One sample was suspected of having triploidy depending on ultrasonography findings. A FISH study using centromere 2 spectrum green was done and showed three signals denoting the triploidy. Also, CEP X, Y probe and LSI 21 and 13 were used and showed XXY and trisomies 21 and 13, respectively (Fig. 4). In contrast, the MLPA study could not detect any trisomies in this case. However, the MLPA probe ratio showed duplication of ~1.36 for X probes and ~0.73 for Y probes, detecting signals for the Y chromosome and indicating the XXY sample (Fig 5).
Nineteen of the 48 studied samples (~39.5%) were for XX female fetuses, and 28 samples (~60.4%) were for XY male fetuses by both MLPA and FISH. The MLPA probe ratios of the X probes ranged from 1.67 to 2.56, whereas the Y probe ratios were between 0.75 and 1.30 for the males and were 0 for females.
Fifty AF samples were collected for this study. However, only 48 AF samples were studied. Two samples were not subjected to either MLPA or FISH assays, because their DNA concentration was too low to be examined by MLPA (<10 ng/μl). This could be explained by either the sample was withdrawn earlier than 16 weeks of gestation or because it was extracted using the QIAamp DNA Mini Kit (which yields lesser DNA concentrations) than the PAXgene Blood DNA Kit (which generally yields higher DNA concentrations), suggested to be more suitable for AF samples.
The availability of a rapid and economical assay to detect aneuploidy, the most common prenatal chromosomal abnormality for high-risk pregnancies, is the reason for the employment of MLPA. Slater et al. conducted a blind prospective trial using MLPA prenatal detection of common aneuploidies (13, 18, 21, X, and Y) on 492 amniotic samples referred for routine testing . There were no failed tests. The difference in distributions of normal and aneuploid samples clearly identified all 17 autosomal aneuploid patients. Sex determination was also 100% accurate and included a single case of monosomy X. In 2008 and 2009, Gerdes et al.  and Van Opstal et al.  evaluated MLPA performance as a method for the rapid prenatal diagnosis of common aneuploidies on a total of 3925 and 4000 samples, respectively. They concluded that MLPA is a reliable method that can replace FISH and karyotyping as large-scale testing for rapid aneuploidy diagnosis. Hamidah et al. applied the MLPA technique to detect aneuploidies in AF samples from 25 pregnant women versus the QF-PCR method . Conclusive results were obtained, including one case with maternal cell contamination. All results agreed with that of the QF-PCR.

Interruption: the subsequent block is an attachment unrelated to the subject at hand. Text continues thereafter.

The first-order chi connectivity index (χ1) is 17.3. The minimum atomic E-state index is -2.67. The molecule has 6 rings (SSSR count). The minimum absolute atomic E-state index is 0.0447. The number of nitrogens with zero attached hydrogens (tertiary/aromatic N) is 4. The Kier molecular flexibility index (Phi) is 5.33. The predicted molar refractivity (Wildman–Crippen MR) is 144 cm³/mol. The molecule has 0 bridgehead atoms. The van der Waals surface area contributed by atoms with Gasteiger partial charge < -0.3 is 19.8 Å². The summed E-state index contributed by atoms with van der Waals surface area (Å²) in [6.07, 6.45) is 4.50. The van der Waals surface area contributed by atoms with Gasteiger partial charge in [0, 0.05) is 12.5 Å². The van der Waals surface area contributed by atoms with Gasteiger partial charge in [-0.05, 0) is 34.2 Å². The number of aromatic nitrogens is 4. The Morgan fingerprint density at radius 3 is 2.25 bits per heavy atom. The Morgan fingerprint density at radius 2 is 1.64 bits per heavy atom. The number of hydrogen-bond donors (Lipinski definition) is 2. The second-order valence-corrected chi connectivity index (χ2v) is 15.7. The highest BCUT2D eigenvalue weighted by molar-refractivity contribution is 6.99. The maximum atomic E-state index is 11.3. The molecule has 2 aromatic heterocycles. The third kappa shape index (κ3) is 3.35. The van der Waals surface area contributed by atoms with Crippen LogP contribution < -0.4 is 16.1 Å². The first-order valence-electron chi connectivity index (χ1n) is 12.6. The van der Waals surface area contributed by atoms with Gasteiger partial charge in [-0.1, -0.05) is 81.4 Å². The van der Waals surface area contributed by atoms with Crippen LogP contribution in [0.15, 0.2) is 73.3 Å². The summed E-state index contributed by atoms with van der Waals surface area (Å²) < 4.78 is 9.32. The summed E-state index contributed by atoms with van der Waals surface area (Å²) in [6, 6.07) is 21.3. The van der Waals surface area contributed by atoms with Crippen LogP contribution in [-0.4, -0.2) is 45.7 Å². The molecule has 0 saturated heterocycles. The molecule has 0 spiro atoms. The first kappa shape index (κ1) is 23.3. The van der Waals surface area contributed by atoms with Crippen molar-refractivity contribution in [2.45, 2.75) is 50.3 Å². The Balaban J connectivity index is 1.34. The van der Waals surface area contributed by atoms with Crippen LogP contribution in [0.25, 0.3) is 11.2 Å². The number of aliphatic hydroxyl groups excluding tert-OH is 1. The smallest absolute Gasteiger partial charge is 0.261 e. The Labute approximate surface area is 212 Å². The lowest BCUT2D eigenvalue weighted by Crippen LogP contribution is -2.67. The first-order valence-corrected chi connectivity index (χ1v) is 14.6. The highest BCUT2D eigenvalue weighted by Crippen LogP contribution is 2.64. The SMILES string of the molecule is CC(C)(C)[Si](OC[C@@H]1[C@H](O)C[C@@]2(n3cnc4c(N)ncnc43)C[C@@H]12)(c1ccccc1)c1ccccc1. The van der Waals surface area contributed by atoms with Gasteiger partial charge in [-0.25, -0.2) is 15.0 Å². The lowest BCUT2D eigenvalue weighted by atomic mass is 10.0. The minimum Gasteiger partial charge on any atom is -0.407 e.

In this study, 48 AF samples were screened for 13, 18, and 21 aneuploidy using MLPA and FISH techniques. Six samples (12.5%) showed trisomy 18 by both MLPA and FISH; one sample of the trisomy 18 showed T18q only by MLPA and was detected as full trisomy by FISH. Seven samples (~14.6%) showed trisomy 21 by both MLPA and FISH. The FISH study detected mosaicism of ~60%. Mosaicism indicated the presence of two different cell lines in one individual. MLPA analysis is expected to detect a high level of chromosomal mosaicism, giving the average copy number per cell. Detection of no abnormality by the MLPA assay cannot eliminate the possibility of low-level mosaicism. However, the definition of low mosaicism, or the level at which MLPA could not detect abnormalities, has differed between studies and remains controversial. Nevertheless, the reported mosaicism levels detected by MLPA ranged between 20 and 30%. Moreover, true mosaicism that is clinically relevant is associated with high levels and is more likely to be identified by MLPA [11,12,13]. Despite the mosaicism detected by FISH in this study, MLPA could perfectly detect the aneuploidy in the samples.